On Sunday, six ballistic missiles launched by the Islamic Revolutionary Guard Corps (IRGC) launched from western Iran, and came crashing down on their targets in Syria’s eastern governorate of Deir Ezzor. The attack, Iranian officials said, was retaliation for the Islamic Sate’s June 7 terror attacks in Tehran, which left 18 people dead. An IRGC spokesman said the attack was also a “warning message” for the terror group’s “regional and international allies.”

Iran’s top leadership has left little doubt who it believes those allies are. In an earlier speech, Supreme Leader Ayatollah Ali Khamenei responded to President Donald Trump’s remarks accusing Iran of being the godfather of terrorism in the Middle East. “You [the United States] and your agents are the source of instability in the Middle East,” the Iranian leader charged. “Who created the Islamic State? America.”

Iran’s terror problem, however, cannot be resolved by lobbing ballistic missiles at eastern Syria or rhetorical bombs at the United States. The June 7 terror attack by five lightly armed but well-organized terrorists against two of Iran’s top landmarks — the parliament and the mausoleum of Ayatollah Ruhollah Khomeini, the founder of the Islamic Republic — serve as a stark reminder of the dangers of blowback from Iran’s multiple interventions in the Arab world. Without some kind of introspection, Iran will likely remain in the line of fire of Sunni jihadis for a long time to come.

Invincible no more

While all five of the Islamic State terrorists were Iranian nationals hailing from Kurdish-populated regions on the border with Iraq, the deadly sectarian worldview that they espouse is very much imported from the vicious, years-long wars in Iraq and Syria — wars that Iran, through its military interventions, has helped intensify and prolong.

The Islamic State is vowing more attacks are to come. In a video claiming responsibility for the attack, the group promised, “Tehran [will be] transformed into open battlefields for the soldiers of the Islamic State.” In a video released from the attack, the Sunni Iranian recruits are heard saying: “Do you think we will go away?”

There is no reason to think they will. About 10 percent of Iran’s 80 million people are Sunni. This large minority lives predominately in the border regions: in southeastern Balochistan and the coastal regions of the south, and in Iranian Kurdistan, a region that spans much of Iran’s border with Iraq. The community has many grievances with the central government, from political marginalization to socioeconomic deprivation. But the vast majority of Sunni Iranians continue to see themselves as part of Iran, and hope for serious political reform someday. It is not a coincidence that reformist candidates have done best in Sunni areas: In the last presidential election, Rouhani scored his two biggest victories in Balochistan and Kurdistan.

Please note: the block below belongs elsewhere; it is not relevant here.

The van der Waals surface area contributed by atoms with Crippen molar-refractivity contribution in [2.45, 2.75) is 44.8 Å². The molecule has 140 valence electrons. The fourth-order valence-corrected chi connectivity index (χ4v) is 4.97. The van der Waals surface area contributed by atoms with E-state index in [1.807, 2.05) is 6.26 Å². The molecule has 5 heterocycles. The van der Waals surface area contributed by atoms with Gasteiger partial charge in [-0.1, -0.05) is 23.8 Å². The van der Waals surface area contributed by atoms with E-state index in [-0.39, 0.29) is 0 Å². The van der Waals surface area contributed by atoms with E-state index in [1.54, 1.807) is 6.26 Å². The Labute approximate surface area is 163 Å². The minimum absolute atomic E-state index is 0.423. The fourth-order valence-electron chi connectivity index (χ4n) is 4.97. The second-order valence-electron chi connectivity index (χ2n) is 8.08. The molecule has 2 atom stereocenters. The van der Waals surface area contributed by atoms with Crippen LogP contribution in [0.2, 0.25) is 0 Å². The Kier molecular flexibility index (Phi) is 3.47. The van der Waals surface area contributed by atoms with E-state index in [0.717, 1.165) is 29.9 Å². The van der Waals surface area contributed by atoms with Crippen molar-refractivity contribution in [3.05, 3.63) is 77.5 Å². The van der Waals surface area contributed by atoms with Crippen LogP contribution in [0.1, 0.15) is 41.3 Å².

For decades, Balochistan and Kurdistan have experienced limited, localized anti-government militancy motivated by ethnic nationalism and leftist ideology. This began to shift in the mid-2000s, when a growing number of ethnic Balochs and Kurds joined the bandwagon of Sunni jihad in neighboring Iraq. The focus of their attacks on the central government in Tehran shifted from it being “Persian” to it being “Shiite.”

The internationalization of Iran’s Sunni jihadis really took off with the emergence of the Islamic State in 2014. In Balochistan, the Sunni jihadi group Jundallah began to express solidarity with the Islamic State in its propaganda, and the Iranian Kurdish Sunni jihadi group Ansar al-Islam declared its outright allegiance to the group. Both groups, which are designated as terrorist entities by the United States, have remained small. Still, their transformation was nonetheless a direct result of a regional sectarian rage in which Iranian state policies are partly guilty of fanning.

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SOURCE: ALEX VATANKA
Foreign Policy

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